There was an interesting analogy in an article in Discover magazine: what is the definition of 'continent?' To most of us it would probably mean something like "land mass." But Asia and Europe are only separated by an imaginary line. How big does a land mass have to be go from an "island" to a "continent?" Australia is a continent...but why not Greenland or Madagascar?
I am willing to bet that a narrow and precise definition of 'planet' is more useful to science than a broad, almost meaningless title.
One difficult aspect of science is accepting change. Generally, humans don't like change…especially when it comes to the way we view the world around us. When you've grown up learning about this or that...and suddenly a new discovery tosses your picture of the world into the trash...it's natural do defend the original view.
Buddhists believe that one should avoid attachments to material things; it has recently occurred to me that in a strikingly similar sense, critical thinking requires a detachment from ideas
. If you believe a math problem will give you a certain answer but the calculations prove otherwise, you should re-check the numbers...but at some point, if a theory is debunked, you have to learn to let it die.
This may be easier said than done! Scientists have often faced this dilemma. Imagine spending your whole career formulating and then finding evidence to support a theory, only to have it dashed after decades of work. It would be difficult to simply shrug your shoulders and “head back to the drawing board.” Instead you'd most likely keep trying to salvage the theory...perhaps even to the point of re-interpreting facts in such a way as to "breath life" back into the theory. But at that point, you are no longer conducting science.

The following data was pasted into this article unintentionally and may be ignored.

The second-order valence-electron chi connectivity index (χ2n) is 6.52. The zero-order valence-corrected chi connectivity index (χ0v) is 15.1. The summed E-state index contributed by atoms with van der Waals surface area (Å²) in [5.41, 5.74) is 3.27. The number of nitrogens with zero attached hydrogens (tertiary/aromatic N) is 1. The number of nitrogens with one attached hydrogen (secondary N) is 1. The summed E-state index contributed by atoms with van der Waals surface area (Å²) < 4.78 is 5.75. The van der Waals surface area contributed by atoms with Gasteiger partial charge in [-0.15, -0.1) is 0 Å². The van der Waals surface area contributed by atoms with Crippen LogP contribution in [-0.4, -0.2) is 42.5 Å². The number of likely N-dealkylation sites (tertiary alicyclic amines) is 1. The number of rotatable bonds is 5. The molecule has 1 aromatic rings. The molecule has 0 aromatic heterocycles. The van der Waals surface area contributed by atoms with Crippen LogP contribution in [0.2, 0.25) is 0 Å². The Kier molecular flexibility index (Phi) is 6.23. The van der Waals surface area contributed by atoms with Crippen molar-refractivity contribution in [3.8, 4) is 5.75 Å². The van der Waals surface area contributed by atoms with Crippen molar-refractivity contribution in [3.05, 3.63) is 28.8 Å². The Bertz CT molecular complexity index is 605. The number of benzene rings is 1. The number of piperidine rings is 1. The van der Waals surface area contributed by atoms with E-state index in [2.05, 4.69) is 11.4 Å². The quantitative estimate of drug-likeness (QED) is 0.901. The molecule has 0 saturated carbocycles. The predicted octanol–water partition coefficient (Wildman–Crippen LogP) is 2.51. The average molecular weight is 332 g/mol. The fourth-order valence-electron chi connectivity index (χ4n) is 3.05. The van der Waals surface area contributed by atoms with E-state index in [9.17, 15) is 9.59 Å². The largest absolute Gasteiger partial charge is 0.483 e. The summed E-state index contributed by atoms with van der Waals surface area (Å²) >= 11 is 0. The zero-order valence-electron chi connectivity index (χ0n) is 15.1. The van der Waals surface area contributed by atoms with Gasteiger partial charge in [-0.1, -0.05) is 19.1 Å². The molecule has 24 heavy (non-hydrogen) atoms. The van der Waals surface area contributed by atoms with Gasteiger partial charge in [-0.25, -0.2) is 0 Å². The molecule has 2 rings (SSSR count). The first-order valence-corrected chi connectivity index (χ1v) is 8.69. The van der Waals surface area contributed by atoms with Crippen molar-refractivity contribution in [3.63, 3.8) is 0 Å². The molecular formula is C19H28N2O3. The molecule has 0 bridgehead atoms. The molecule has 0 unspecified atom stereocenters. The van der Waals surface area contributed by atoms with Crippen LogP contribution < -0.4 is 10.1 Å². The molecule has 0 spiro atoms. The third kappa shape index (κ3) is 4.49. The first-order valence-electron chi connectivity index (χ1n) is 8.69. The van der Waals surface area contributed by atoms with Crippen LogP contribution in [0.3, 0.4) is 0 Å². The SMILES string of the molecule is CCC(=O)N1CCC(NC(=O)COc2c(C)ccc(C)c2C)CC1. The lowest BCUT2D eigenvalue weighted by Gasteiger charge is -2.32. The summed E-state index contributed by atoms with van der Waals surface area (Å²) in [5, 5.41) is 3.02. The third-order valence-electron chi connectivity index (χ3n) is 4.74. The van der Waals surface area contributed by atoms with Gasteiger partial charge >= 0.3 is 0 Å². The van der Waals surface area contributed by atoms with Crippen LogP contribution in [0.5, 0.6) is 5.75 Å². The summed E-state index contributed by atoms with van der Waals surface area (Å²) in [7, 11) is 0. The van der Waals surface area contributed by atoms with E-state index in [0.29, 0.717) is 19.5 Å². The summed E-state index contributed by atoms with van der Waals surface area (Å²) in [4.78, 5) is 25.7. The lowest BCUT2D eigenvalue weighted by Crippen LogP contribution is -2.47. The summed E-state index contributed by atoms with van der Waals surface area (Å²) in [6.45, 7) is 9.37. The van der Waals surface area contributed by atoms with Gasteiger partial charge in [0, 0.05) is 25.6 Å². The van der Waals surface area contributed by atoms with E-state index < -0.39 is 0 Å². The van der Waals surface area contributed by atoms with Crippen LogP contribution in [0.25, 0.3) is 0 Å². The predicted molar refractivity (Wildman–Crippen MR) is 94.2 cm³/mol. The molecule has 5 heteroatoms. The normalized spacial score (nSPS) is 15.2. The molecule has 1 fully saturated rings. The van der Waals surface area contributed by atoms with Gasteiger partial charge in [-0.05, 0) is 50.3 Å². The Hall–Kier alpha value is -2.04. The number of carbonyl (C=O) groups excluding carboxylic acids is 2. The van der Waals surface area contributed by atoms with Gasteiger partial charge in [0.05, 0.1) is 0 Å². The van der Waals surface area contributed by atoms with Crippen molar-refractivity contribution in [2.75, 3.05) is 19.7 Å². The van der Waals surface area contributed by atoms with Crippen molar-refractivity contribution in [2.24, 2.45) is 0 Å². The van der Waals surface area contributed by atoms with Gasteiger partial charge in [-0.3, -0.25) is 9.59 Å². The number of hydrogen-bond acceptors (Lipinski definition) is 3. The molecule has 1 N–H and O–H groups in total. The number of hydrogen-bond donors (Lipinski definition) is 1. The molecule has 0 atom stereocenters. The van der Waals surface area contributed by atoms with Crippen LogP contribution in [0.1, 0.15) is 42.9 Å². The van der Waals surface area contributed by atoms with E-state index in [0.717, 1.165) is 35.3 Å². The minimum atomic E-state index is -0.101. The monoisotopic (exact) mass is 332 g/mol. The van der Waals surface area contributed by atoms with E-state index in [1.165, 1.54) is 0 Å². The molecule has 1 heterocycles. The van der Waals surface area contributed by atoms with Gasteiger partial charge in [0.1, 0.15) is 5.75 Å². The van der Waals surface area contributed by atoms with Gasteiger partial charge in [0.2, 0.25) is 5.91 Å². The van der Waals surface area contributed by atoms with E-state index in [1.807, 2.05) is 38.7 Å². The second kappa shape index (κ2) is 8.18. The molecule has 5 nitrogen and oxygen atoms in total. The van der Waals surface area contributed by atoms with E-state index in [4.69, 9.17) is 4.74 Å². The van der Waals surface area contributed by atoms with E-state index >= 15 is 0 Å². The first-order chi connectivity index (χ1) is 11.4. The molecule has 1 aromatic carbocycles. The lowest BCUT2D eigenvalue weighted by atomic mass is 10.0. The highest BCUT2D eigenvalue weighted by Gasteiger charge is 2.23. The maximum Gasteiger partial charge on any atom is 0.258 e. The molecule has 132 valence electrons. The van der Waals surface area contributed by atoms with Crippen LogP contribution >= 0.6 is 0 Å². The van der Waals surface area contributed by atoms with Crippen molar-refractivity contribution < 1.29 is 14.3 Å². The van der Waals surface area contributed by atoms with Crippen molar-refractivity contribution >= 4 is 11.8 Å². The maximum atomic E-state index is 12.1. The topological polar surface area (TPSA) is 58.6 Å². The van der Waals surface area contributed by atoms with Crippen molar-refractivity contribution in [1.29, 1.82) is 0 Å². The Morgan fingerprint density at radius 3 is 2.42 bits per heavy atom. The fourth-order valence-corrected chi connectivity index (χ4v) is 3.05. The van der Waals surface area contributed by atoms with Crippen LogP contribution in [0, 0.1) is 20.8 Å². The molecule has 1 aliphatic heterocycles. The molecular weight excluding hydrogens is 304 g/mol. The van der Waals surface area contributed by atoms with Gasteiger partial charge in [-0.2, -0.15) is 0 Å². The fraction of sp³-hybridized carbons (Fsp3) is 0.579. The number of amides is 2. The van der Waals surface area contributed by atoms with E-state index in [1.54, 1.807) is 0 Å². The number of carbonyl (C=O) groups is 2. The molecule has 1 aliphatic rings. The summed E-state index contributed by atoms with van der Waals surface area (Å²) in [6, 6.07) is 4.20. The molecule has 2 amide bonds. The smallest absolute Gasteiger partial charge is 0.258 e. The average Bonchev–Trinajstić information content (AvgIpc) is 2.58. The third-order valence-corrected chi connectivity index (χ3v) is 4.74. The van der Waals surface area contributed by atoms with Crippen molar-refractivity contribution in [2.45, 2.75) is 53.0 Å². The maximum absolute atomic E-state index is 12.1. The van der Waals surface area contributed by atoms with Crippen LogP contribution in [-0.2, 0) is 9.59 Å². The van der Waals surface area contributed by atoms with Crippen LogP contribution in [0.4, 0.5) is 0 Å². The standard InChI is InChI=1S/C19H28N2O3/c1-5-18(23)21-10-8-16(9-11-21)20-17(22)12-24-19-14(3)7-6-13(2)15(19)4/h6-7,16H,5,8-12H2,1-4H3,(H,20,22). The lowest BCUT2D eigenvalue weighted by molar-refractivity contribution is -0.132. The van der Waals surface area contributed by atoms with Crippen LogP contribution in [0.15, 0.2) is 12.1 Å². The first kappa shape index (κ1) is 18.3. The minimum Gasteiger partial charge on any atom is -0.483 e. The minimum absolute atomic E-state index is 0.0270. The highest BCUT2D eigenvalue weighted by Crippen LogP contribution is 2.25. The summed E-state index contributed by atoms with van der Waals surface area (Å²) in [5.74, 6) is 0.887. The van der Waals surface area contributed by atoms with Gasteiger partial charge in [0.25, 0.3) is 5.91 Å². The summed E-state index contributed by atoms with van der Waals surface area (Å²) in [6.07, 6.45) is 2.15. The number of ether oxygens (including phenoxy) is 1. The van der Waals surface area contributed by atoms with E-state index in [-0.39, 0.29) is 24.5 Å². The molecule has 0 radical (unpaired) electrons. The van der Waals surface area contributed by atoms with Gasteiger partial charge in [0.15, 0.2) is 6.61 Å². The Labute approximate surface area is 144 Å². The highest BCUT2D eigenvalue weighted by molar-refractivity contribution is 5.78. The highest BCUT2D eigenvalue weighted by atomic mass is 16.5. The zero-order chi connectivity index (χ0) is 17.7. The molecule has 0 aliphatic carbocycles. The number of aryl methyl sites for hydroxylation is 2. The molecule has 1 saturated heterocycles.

Einstein, perhaps the greatest physicist in history, could not accept quantum mechanics. “God doesn’t play dice,” he said, when confronted with the consequences Uncertainty Principle
. Yet today quantum mechanics and general relativity are the pillars of modern physics. When the first theories on plate tectonics were being formulated, there were scientists who resisted. Even today, there are still a few scientists who have not accepted that humans are affecting climate change (not many; most of the world’s scientific community has concluded that human activity is at least partially responsible for global climate change).
Now, the designation of bodies orbiting the sun are not based on math equations. There's no ‘inescapable reasoning’ behind one title or another. But again, I am willing to bet that a more specific way to differentiate the "major planets" from the rest of the plethora of objects orbiting the sun is in fact a positive step. Is that not worth the ‘agony’ of accepting change?
Edited by locally pwned, 31 August 2006 - 11:43 AM.
"The whole of science is nothing more than a refinement of everyday thinking." - Albert Einstein
"The world is my country, all mankind are my brethren, and to do good is my religion." - Thomas Paine
"If it looks like a duck, and quacks like a duck, we have at least to consider the possibility that we have a small aquatic bird of the family anatidae on our hands." - Douglas Adams